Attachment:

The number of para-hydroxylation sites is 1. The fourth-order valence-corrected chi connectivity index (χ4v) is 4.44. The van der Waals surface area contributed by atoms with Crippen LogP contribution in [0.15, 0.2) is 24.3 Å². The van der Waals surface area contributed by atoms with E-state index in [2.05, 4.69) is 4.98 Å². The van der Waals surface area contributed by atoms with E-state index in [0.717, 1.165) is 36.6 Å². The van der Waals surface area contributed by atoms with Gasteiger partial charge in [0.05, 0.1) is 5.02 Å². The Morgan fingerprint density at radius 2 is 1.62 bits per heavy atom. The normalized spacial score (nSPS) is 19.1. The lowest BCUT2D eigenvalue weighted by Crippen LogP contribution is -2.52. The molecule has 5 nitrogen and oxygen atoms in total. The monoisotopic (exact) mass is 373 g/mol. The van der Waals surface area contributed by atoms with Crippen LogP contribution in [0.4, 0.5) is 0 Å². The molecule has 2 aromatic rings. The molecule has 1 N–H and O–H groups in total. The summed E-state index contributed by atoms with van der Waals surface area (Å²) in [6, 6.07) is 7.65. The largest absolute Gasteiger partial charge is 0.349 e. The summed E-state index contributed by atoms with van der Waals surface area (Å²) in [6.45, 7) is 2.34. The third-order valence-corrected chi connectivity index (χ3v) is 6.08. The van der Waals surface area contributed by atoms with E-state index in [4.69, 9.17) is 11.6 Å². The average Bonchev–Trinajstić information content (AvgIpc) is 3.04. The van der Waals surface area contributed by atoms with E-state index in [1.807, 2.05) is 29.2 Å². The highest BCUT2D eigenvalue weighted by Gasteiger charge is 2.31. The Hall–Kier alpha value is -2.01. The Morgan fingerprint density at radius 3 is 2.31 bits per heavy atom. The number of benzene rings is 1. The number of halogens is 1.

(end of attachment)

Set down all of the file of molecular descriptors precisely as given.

The number of para-hydroxylation sites is 1. The fourth-order valence-corrected chi connectivity index (χ4v) is 4.44. The van der Waals surface area contributed by atoms with Crippen LogP contribution in [0.15, 0.2) is 24.3 Å². The van der Waals surface area contributed by atoms with E-state index in [2.05, 4.69) is 4.98 Å². The van der Waals surface area contributed by atoms with E-state index in [0.717, 1.165) is 36.6 Å². The van der Waals surface area contributed by atoms with Gasteiger partial charge in [0.05, 0.1) is 5.02 Å². The Morgan fingerprint density at radius 2 is 1.62 bits per heavy atom. The normalized spacial score (nSPS) is 19.1. The lowest BCUT2D eigenvalue weighted by Crippen LogP contribution is -2.52. The molecule has 5 nitrogen and oxygen atoms in total. The monoisotopic (exact) mass is 373 g/mol. The van der Waals surface area contributed by atoms with Crippen LogP contribution in [0.4, 0.5) is 0 Å². The molecule has 2 aromatic rings. The molecule has 1 N–H and O–H groups in total. The summed E-state index contributed by atoms with van der Waals surface area (Å²) in [6, 6.07) is 7.65. The largest absolute Gasteiger partial charge is 0.349 e. The summed E-state index contributed by atoms with van der Waals surface area (Å²) in [6.45, 7) is 2.34. The third-order valence-corrected chi connectivity index (χ3v) is 6.08. The van der Waals surface area contributed by atoms with E-state index in [4.69, 9.17) is 11.6 Å². The average Bonchev–Trinajstić information content (AvgIpc) is 3.04. The van der Waals surface area contributed by atoms with E-state index in [1.807, 2.05) is 29.2 Å². The highest BCUT2D eigenvalue weighted by Gasteiger charge is 2.31. The Hall–Kier alpha value is -2.01. The Morgan fingerprint density at radius 3 is 2.31 bits per heavy atom. The number of benzene rings is 1. The number of halogens is 1.